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roobarb

Anyone tried Grazers Slug and snail repellent?

As the title says...

http://www.organiccatalogue.com/Pest-Control-Slugs-and-Snails/c61_179/p3647/GRAZERS-G2-SLUG-AND-SNAIL-REPELLENT-750ml/product_info.html

http://www.grazers.co.uk/products/gardens-allotments/g2-slugs-snails/

Seems an logical way of repelling slugs from young plants, and is based on calcium so nothing noxious. It says its safe to use on edibles which is what I'm looking for.

Have tried nematodes, and its hard to say if it works, because slugs come in from outside the garden across the soil, so not affected by the nematodes in the soil.
Mistress Rose

I would like to know a bit more about what was in it. Apart from saying 'trace elements' was there anything in there I missed that gives that information?
roobarb

I emailed the company to find out some more (I asked about organic status) and got this reply this morning...

At the moment we are applying through OF & G for organic status, however this has to go through defra and EU for approval.

Basically the active ingredient is a food grade specific calcium solution (which is permitted for organic growers but only for use on fruit prior to harvest – at much higher rates) .

We farm an organic farm around the business which follows our non harm ethos. As we developed and manufacture our own products I am totally confident in Grazers safety. It doesn’t even harm the molluscs (they prefer not to eat treated plants) they are left as safe and vital food source for garden wildlife.


If I can find it online somewhere with reasonable postage costs I may give it a go - the slugs are a nightmare at the moment.
Mistress Rose

It looks interesting, but I prefer to buy from shops rather than online. I wonder if powdered chalk might work as it is based on calcium.
gardening-girl

One of the old chaps at the allotment swears by it. He tends to get good crops.
roobarb

I'm very tempted to give it a go.

I'm not sure if powdered chalk would have the same effect, as it's got to be dissolved in a suspension to get it to be absorbed by the leaves. I suppose you could apply chalk to the soil, but would that just make the soil very alkaline?

Mistress Rose...The website says its available from most Wyevale garden centres, and I've just checked via the search stockists and its available at our local garden centre...so looks like mot garden centres stock it, so you don't have to buy online!
dpack

when i kept giant african snails one of their main foods was a paste of 70% rabbit food pellets and 30% powdered chalk ,they yummed it up.

i suspect any shelly members of the slimey hoard would love you to give them extra chalk to go with the seedlings Laughing
Mutton

So are giant african snails for eating? Or just as pets?
(See them on Freecycle sometimes.)
wellington womble

I can't see how it might work. It can't be just calcium, or you wouldn't get any molluscs on chalk soil. And you do, believe me.

The whole explanation seems to gloss over any actual science. Or even logic. Slugs are such a bloody pain that I'll give it a go if I remember, though. Anything that keeps them down is worth a shot!
Mistress Rose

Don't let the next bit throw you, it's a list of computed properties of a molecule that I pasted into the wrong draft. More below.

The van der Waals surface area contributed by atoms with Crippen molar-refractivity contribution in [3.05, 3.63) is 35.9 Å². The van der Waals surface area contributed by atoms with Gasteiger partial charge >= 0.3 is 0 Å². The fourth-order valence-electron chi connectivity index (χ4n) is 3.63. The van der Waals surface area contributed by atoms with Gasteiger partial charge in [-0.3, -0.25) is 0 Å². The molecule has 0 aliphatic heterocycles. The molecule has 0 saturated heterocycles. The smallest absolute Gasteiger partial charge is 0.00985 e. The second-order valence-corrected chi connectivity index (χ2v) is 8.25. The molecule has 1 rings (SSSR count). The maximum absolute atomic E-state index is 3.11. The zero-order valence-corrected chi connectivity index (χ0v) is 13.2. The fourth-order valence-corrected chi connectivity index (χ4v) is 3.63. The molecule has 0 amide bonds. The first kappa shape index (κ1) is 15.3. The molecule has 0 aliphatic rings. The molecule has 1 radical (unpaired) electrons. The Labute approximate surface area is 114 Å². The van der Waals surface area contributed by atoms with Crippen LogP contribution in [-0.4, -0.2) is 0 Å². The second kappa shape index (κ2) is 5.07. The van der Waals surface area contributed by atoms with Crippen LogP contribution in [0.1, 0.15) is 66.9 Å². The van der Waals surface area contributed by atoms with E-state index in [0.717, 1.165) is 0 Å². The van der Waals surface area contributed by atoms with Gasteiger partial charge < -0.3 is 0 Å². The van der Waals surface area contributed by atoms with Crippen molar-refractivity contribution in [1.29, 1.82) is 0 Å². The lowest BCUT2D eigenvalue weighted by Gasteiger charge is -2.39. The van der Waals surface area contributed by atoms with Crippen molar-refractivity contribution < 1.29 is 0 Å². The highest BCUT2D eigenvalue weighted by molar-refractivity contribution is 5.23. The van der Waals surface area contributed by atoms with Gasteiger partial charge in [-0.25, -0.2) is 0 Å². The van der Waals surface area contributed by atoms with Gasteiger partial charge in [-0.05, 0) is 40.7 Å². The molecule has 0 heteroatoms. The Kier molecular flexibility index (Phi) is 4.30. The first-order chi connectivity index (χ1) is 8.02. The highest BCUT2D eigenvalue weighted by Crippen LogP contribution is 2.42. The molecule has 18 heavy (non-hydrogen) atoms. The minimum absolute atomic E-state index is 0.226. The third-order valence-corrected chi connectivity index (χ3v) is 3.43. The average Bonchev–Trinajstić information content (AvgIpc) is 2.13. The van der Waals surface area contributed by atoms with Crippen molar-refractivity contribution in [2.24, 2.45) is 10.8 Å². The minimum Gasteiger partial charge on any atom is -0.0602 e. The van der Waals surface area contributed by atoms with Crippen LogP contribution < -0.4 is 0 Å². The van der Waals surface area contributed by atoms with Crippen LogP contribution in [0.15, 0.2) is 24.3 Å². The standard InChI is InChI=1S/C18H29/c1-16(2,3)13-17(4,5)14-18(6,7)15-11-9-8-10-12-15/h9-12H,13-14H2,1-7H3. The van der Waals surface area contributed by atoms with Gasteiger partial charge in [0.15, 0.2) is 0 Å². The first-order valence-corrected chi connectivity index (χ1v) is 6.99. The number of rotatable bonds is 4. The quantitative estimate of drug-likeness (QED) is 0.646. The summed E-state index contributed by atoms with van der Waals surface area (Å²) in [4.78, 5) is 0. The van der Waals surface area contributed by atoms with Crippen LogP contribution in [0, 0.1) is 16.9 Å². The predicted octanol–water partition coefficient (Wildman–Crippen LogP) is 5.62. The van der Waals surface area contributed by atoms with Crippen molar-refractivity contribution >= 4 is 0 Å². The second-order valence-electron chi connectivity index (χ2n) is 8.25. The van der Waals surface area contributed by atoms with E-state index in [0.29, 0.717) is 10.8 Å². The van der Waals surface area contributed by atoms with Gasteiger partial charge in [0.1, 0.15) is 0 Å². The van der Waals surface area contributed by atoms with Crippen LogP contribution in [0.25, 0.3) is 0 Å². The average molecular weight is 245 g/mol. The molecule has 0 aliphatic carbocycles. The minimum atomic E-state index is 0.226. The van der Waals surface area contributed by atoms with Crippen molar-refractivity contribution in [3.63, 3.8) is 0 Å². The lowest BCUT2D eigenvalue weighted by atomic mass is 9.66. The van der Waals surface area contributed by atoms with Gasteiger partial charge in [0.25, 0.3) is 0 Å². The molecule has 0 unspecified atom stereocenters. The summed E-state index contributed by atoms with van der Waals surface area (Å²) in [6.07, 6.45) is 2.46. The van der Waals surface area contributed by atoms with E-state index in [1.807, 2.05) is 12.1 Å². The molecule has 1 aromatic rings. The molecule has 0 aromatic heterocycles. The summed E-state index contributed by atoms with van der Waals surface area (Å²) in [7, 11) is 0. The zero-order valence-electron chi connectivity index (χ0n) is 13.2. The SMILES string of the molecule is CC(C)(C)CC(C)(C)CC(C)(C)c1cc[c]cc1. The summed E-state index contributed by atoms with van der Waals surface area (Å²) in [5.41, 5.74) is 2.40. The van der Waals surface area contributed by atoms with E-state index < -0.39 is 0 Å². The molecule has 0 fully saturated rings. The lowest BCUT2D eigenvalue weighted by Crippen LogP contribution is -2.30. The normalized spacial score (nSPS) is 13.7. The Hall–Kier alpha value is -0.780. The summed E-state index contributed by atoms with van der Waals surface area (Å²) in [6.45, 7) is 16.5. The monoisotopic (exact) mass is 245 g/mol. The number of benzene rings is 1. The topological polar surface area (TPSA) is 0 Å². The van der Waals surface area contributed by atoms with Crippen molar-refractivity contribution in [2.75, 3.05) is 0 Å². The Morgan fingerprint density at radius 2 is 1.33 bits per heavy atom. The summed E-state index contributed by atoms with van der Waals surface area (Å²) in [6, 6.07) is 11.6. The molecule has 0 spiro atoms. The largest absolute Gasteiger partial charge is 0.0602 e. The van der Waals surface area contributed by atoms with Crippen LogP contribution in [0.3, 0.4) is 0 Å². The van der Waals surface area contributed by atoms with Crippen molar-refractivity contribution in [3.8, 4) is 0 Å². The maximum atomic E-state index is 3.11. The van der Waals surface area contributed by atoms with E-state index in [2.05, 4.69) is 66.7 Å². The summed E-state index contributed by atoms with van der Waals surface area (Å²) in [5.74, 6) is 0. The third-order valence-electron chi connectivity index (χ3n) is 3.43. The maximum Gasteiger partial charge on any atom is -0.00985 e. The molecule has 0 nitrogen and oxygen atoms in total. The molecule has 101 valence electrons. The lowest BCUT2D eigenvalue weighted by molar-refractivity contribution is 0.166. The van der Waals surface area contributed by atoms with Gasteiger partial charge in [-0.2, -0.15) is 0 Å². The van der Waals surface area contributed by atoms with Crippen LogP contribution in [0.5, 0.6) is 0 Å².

Thanks for that Roobarb. We have some Wyevale garden centres near us, so I will look.

I did mean putting the chalk round the plants, but if snails actually eat the stuff, no point. I thought most of our slugs grew shells as it is rather chalky, but then we had a wet spring....
dpack

So are giant african snails for eating? Or just as pets?
(See them on Freecycle sometimes.)


they are pretty good eating and if you get the conditions right they are good breeders and reach eating/breeding size from around 6 months.they are very efficient at turning leaves, a bit of fruit and veg into meat.

after salting to kill,deslime and dehydratethem ready to absorb boiling liquid they need a gentle boil for a few hours to make em soft enough to chew ,court bouillon to soften ,extract em and discard the gut then bbq or serve in a sauce/garlic butter is a place to start with recipes but in west africa stew is quite popular.

if you decide to give it a go the main things are temp about 30c,humidity 90%,fairly good ventilation,soil ph 7.5 to 8,plenty of chalk available,fly and fungus control . make sure they cant escape, they cant run but they are ace at hiding behind stuff and eventually dying of thirst after which they pong like a very pongy thing Embarassed

if you can keep tropical fish or insects happy creating the right conditions for gaf's is not that difficult but it is a bit more complex than looking after temperate beasts .critter hvac engineering in a glass tank takes a bit of learning but the snails themselves are fairly easy to wrangle.

as pets they are quite interesting but still need good environmental control which is beyond most folk's abilities ,for exotic pets tree crabs are much easier.
Mutton

Thanks for that. I think probably beyond us for the present - too many other things.
We have cats to leave things in hidden places, that then produce that hard to track down whiff.
wellington womble

Snails are the opposite. Not at all hard to track down, but the only way to tell if they're dead is the smell. Brian-the-snail expired at nursery, leaving many mourning 3 year olds and a niff because you couldn't really tell for a week!
frewen

I tried to be restrained with my courgettes, pity no one told the slugs who ate the lot Mad
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